The Sedona Conference® is a nonprofit law and policy think tank
based in Sedona, Arizona, dedicated to the advanced study, and
reasoned and just development, of the law in the areas of complex
litigation, antitrust law and intellectual property rights.
The Sedona Principles are meant to elaborate further on the Federal
Rules of Civil Procedure with respect to e-discovery
Sedona Canada Principles
The Sedona Conference® Working Group 7, ―Sedona Canada,‖ formed
out of the growing recognition that the discovery of electronically stored
information can no longer be seen as a peculiarity of litigation in the
United States or limited to complex commercial lawsuits in Ontario and
E-discovery is quickly becoming a factor in all Canadian civil
litigation, and requires universal understanding by the Canadian bar
and a common approach rooted in proportionality and
reasonableness, with respect for variations in local rules and practices.
Volume & duplicability
The dramatic increase in email usage and electronic file generation
poses particular problems for large data producers, both public and
A very high percentage of information essential to the operation of public and
private enterprises is stored in electronic format and much is never printed to
Electronic information is subject to rapid and large scale user-created
and automated replication without degradation of the data.
Electronically stored information is more difficult to dispose of than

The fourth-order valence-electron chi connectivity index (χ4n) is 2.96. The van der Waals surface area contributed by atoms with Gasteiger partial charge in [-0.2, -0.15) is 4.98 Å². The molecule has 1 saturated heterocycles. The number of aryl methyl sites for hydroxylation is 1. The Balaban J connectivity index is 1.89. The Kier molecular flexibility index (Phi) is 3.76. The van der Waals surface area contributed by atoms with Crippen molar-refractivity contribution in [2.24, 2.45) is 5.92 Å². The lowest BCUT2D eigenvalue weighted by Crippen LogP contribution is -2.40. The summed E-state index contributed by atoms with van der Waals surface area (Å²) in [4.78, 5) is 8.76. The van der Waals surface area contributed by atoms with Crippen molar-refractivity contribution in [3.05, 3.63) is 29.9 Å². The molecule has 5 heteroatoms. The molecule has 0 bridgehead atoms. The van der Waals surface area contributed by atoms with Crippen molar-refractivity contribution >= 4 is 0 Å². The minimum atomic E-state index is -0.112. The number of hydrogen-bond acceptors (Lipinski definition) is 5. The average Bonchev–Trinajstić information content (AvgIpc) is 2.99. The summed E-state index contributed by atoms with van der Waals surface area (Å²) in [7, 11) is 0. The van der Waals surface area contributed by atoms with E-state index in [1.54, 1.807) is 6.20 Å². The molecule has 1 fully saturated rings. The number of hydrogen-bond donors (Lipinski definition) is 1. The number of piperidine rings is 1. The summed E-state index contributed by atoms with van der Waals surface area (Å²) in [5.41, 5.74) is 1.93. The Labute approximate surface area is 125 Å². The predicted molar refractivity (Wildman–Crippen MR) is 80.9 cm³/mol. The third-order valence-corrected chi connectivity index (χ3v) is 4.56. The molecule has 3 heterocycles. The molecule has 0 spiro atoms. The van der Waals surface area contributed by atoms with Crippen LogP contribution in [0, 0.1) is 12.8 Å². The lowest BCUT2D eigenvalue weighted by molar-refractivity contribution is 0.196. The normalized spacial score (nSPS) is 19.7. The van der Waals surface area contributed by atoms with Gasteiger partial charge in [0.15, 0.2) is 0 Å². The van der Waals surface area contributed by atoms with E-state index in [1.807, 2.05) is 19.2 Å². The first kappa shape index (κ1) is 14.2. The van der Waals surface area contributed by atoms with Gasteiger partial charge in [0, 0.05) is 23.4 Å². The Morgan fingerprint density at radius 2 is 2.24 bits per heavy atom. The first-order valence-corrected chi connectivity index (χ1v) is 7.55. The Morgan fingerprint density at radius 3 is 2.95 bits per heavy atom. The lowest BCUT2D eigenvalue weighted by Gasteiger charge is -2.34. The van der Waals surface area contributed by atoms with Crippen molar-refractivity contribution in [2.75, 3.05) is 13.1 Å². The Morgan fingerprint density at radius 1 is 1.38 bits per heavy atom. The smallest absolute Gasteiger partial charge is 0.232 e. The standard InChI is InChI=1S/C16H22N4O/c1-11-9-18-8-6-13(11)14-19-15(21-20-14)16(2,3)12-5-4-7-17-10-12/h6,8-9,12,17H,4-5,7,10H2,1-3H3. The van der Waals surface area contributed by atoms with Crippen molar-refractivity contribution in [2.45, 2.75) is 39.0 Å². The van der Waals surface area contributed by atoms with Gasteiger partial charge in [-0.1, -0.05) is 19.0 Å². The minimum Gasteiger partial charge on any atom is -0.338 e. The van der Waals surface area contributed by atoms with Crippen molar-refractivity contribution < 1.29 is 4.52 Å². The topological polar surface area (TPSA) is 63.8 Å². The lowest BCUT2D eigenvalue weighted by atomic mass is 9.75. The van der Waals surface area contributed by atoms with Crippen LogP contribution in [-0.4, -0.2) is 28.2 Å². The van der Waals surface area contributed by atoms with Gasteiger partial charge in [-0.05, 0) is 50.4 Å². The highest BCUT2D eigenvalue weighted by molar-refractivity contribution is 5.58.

paper documents. Ordinarily, ―deleting‖ a file does not necessarily
Data are converted to a ―not used‖ status, which allows the computer to write
over the ―deleted‖ data.
This persistence of electronic data compounds the rate at which
electronic data accumulates and creates an entire subset of
electronically stored information that exists unknown to most individuals
with custody and ostensible control over it.
Computer information has content that is designed to change over time
even without human intervention, e.g., email systems that reorganize
and purge data automatically.
As a result, unlike paper documents, much electronically stored information is
not fixed in a final form.
Electronically-stored information is more easily and more thoroughly
changeable than paper documents. Electronically- stored information
can be modified in numerous ways that are sometimes difficult to
detect without computer forensic techniques.
A large amount of electronically stored information is associated with or
contains information that is not readily apparent on the screen view of